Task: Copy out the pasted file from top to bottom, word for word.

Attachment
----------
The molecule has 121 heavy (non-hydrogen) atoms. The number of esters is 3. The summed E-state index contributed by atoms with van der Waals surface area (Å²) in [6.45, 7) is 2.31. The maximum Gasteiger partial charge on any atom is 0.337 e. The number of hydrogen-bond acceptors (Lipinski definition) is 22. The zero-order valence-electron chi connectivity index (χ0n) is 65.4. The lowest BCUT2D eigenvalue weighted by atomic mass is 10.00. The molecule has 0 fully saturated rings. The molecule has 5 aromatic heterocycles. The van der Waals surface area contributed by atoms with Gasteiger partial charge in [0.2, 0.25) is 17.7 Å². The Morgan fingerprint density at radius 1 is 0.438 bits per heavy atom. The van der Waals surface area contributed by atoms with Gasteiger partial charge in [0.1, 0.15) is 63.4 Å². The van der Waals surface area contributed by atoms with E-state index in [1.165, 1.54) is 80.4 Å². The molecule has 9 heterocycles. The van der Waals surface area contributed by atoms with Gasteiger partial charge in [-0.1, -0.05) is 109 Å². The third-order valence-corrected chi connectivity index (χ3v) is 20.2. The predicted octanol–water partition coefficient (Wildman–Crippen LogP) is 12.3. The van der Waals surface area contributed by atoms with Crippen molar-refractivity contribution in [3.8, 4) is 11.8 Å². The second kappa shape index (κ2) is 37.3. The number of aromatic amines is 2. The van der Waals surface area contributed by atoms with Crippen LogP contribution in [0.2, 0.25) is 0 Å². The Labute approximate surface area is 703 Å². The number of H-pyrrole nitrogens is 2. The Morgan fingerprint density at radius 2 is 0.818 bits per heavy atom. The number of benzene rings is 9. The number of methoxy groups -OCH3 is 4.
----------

The molecule has 121 heavy (non-hydrogen) atoms. The number of esters is 3. The summed E-state index contributed by atoms with van der Waals surface area (Å²) in [6.45, 7) is 2.31. The maximum Gasteiger partial charge on any atom is 0.337 e. The number of hydrogen-bond acceptors (Lipinski definition) is 22. The zero-order valence-electron chi connectivity index (χ0n) is 65.4. The lowest BCUT2D eigenvalue weighted by atomic mass is 10.00. The molecule has 0 fully saturated rings. The molecule has 5 aromatic heterocycles. The van der Waals surface area contributed by atoms with Gasteiger partial charge in [0.2, 0.25) is 17.7 Å². The Morgan fingerprint density at radius 1 is 0.438 bits per heavy atom. The van der Waals surface area contributed by atoms with Gasteiger partial charge in [0.1, 0.15) is 63.4 Å². The van der Waals surface area contributed by atoms with E-state index in [1.165, 1.54) is 80.4 Å². The molecule has 9 heterocycles. The van der Waals surface area contributed by atoms with Gasteiger partial charge in [-0.1, -0.05) is 109 Å². The third-order valence-corrected chi connectivity index (χ3v) is 20.2. The predicted octanol–water partition coefficient (Wildman–Crippen LogP) is 12.3. The van der Waals surface area contributed by atoms with Crippen molar-refractivity contribution in [3.8, 4) is 11.8 Å². The second kappa shape index (κ2) is 37.3. The number of aromatic amines is 2. The van der Waals surface area contributed by atoms with Crippen LogP contribution in [0.2, 0.25) is 0 Å². The Labute approximate surface area is 703 Å². The number of H-pyrrole nitrogens is 2. The Morgan fingerprint density at radius 2 is 0.818 bits per heavy atom. The number of benzene rings is 9. The number of methoxy groups -OCH3 is 4.